Despite legal setbacks leading up to the 2018 midterm elections in North Dakota, tribes and voting rights advocates still have hope they can overturn a state voter I.D. law. The courts have yet to decide on the merits of the two legal challenges to the law that the advocates maintain continues to threaten voting accessibility for thousands of tribal members in the state.
The car in front of Standing Rock Sioux tribal member Terry Yellow Fat’s house is the only quiet place he can find to conduct an interview that offers shelter on a cold and windy Sunday afternoon.
“Yeah, I got a house full,” Yellow Fat said. “She cooked up a special dinner, so she invited a bunch of people: menudo.”
Yellow Fat, a retired school teacher, has lived in this house in Fort Yates, North Dakota for decades. Most of those years he’s used a Post Office box as his primary address. That is until recently, when his tribe issued him a street address for emergency response purposes. But that address didn’t line up with what election officials had on file when he went to the polls.
“The address that when I look it up that they’re using now belongs to the local liquor store bar,” Yellow Fat said. “I was upset with that because I never drink in my life, and here I am, I’m listed as a liquor store.”
The experience prompted Yellow Fat to join a lawsuit with the Spirit Lake Tribe saying the North Dakota law requiring a physical address in order to cast a ballot infringes on their constitutional right to vote. The Standing Rock Sioux Tribe and a handful of individuals are now also part of the suit.
Jacqueline De Leon, an attorney from the Native American Rights Fund, said even though the Supreme Court would not block the law before the last election, the disproportionate harm to many other Native voters, like Yellow Fat, remains clear.
“We still know that there are hundreds of people… potentially thousands of people out there that that still don’t have an I.D.,” De Leon said. “So you know there was a tremendous push this election but we don’t know–and are skeptical–that if the law remains on the books people will have I.D. going forward in the future.”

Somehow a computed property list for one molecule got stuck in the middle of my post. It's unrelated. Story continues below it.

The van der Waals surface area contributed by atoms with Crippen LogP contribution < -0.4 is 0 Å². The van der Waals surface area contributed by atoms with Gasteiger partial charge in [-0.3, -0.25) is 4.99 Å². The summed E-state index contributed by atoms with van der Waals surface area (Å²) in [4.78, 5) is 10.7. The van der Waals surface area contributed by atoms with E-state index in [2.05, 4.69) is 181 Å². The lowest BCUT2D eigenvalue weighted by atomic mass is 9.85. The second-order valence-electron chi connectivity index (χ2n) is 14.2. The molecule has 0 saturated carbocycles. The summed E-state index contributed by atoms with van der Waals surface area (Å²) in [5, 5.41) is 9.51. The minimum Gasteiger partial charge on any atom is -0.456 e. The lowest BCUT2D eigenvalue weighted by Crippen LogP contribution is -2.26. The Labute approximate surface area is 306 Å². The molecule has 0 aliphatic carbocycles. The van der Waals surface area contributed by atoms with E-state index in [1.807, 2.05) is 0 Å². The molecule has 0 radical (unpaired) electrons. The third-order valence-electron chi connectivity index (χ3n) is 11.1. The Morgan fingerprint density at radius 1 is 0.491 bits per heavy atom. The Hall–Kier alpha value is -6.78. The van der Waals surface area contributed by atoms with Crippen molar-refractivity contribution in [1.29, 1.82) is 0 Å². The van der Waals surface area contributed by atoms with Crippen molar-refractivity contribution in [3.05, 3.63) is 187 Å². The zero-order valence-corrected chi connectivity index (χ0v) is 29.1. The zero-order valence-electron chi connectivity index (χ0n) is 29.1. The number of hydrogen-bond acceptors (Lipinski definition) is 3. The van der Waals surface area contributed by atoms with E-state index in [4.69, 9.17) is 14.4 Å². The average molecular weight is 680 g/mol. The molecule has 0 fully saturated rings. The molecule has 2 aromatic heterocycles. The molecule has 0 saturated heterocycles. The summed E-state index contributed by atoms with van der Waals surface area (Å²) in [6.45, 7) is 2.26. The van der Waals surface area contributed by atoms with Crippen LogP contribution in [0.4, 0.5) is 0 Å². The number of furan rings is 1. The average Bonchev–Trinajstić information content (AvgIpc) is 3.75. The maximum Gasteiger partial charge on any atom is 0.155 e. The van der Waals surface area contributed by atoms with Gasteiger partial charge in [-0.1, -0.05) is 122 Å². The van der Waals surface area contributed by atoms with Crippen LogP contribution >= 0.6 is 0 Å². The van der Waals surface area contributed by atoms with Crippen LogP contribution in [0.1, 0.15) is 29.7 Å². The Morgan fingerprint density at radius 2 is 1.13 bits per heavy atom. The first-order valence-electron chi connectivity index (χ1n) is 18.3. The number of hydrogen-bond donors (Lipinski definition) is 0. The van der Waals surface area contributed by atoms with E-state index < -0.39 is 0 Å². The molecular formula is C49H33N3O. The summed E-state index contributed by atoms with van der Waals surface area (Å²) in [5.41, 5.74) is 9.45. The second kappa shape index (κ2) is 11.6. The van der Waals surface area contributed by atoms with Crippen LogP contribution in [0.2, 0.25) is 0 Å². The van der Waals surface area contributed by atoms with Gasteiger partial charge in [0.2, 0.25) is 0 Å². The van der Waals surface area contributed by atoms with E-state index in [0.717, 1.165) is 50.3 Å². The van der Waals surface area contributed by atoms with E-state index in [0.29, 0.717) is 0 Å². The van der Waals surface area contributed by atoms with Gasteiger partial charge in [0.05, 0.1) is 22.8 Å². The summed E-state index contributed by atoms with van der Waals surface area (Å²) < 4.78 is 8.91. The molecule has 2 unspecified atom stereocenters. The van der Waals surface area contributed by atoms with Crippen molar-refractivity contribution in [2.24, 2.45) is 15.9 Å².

North Dakota is the only state without voter registration, and proponents of the physical address law say it helps prevent the potential for voter fraud, despite the limited number of credible voter fraud cases in the state. De Leon said the surprisingly large Native voter turnout last November was fortunate. But in the end, voters deserve a permanent solution to laws that erect barriers to their basic constitutional right, which is why NARF is continuing their legal challenges.
“Everybody was incredibly fired up about turnout, and the consequence was that the tribes ended up issuing hundreds of new ideas to prospective voters,” De Leon said. “There were lines out the door. There were extended hours and it just showed how many people did not have an I.D. going into the election.”
De Leon said NARF is confident in their suit moving forward. And Terry Yellow Fat said he remains vigilant for any barriers that might arise for the 2020 election..
“We’ve got to do something. Yeah, I feel that I am going to step forward again even if it takes another court case,” he said.
This story is a joint project with National Native News, Prairie Public Broadcasting and Solutions Journalism Network looking into how a potential setback for tribal members in North Dakota turned into a win for tribes, voters and Native candidates.